Lent is en vogue. People abstain from alcohol, chocolate, or other specific food groups for a certain period of time. However, many of the fasting trends are not related to religious traditions anymore. They aim for weight loss and physical and mental health improvement. Intermittent fasting gained a lot of media attention in the last couple of months, for example, the 2:5 diet. This diet suggests eating normally five days a week and fasting two days. The fact that Hippocrates and Plato were already fasting for health reason shows how old this practice is. Fasting does not necessarily involve abstention from food. There are no limits on what to abstain from and people get creative. For example, some try to reduce their social media use and plastic consumption, or practice financial fasting.
The Oxford dictionary defines Lent as a “period of fasting and penitence, beginning on Ash Wednesday and ending shortly before Easter, observed in the Christian Church in commemoration of the time Jesus spent in the wilderness. Now also: a period of fasting or abstinence observed at the same time in secular culture.” Etymologically, the term Lent or Lenten derives from the Old English lencte, which means “spring,” the season Lent is traditionally practiced in. This word comes from the West Germanic langitinaz meaning “lengthening of the day.” There is a similar Dutch word lente and an old German word Lenz, both meaning spring. So, the religious meaning of the word Lent is particular to the English language.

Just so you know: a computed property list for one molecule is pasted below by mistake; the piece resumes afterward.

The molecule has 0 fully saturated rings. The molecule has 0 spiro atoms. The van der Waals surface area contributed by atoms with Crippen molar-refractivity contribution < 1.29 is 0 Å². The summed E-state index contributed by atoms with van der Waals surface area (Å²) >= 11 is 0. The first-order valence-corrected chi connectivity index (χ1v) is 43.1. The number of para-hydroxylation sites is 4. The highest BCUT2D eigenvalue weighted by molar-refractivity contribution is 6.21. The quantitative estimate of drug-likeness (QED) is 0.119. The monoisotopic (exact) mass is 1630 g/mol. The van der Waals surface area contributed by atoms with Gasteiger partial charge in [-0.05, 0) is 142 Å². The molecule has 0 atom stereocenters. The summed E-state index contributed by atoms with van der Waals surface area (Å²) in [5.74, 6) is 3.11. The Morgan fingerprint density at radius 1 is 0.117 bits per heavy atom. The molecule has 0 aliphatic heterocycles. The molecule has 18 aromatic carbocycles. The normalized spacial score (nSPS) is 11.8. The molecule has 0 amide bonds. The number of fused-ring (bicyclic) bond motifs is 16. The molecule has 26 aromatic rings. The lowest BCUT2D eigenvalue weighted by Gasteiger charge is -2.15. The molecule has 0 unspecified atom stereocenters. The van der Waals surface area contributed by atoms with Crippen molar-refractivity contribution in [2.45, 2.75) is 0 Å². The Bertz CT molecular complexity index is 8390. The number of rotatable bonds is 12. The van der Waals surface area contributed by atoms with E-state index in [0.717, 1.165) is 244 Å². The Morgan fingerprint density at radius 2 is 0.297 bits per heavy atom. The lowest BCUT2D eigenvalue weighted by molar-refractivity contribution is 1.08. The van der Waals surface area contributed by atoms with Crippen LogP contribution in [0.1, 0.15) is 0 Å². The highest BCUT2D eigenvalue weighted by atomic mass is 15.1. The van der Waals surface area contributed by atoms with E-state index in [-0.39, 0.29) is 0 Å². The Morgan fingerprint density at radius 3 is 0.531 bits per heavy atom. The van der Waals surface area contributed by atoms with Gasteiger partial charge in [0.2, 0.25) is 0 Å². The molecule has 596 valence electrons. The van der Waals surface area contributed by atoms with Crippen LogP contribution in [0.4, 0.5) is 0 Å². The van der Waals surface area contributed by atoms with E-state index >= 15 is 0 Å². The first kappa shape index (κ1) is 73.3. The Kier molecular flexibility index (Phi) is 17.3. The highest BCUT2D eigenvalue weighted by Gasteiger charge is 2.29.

O’Connor, A. (2016, March 07). Fasting Diets Are Gaining Acceptance. Retrieved April 5, 2019, from https://well.blogs.nytimes.com/2016/03/07/intermittent-fasting-diets-are-gaining-acceptance/
Oxford English Dictionary, Lent. (n.d.). Retrieved April 5, 2019, from http://www.oed.com/view/Entry/107293?rskey=fT2Fa5&result=3#eid
Singletary, M. (2018, January 19). Want to save more money? Try these three financial fasts. Retrieved April 5, 2019, from https://www.washingtonpost.com/business/want-to-save-more-money-try-these-three-financial-fasts/2018/01/19/0ac5556a-fc9e-11e7-ad8c-ecbb62019393_story.html?noredirect=on&utm_term=.c4e950804151
Etymonline, Lent (n.). (n.d.). Retrieved April 5, 2019, from https://www.etymonline.com/word/lent
Written by Annemarie Menger – Communication Trainee at the Terminology Coordination Unit of the European Parliament (Luxembourg) and a student of the Master’s Program in Learning and Communication in Multilingual and Multicultural Contexts at the University of Luxembourg. She holds a teacher’s degree in the form of the First German State Examination for Elementary Education, a BA in Cultural Basic Skills and an additional degree in Global Systems and Intercultural Competence from the University of Würzburg.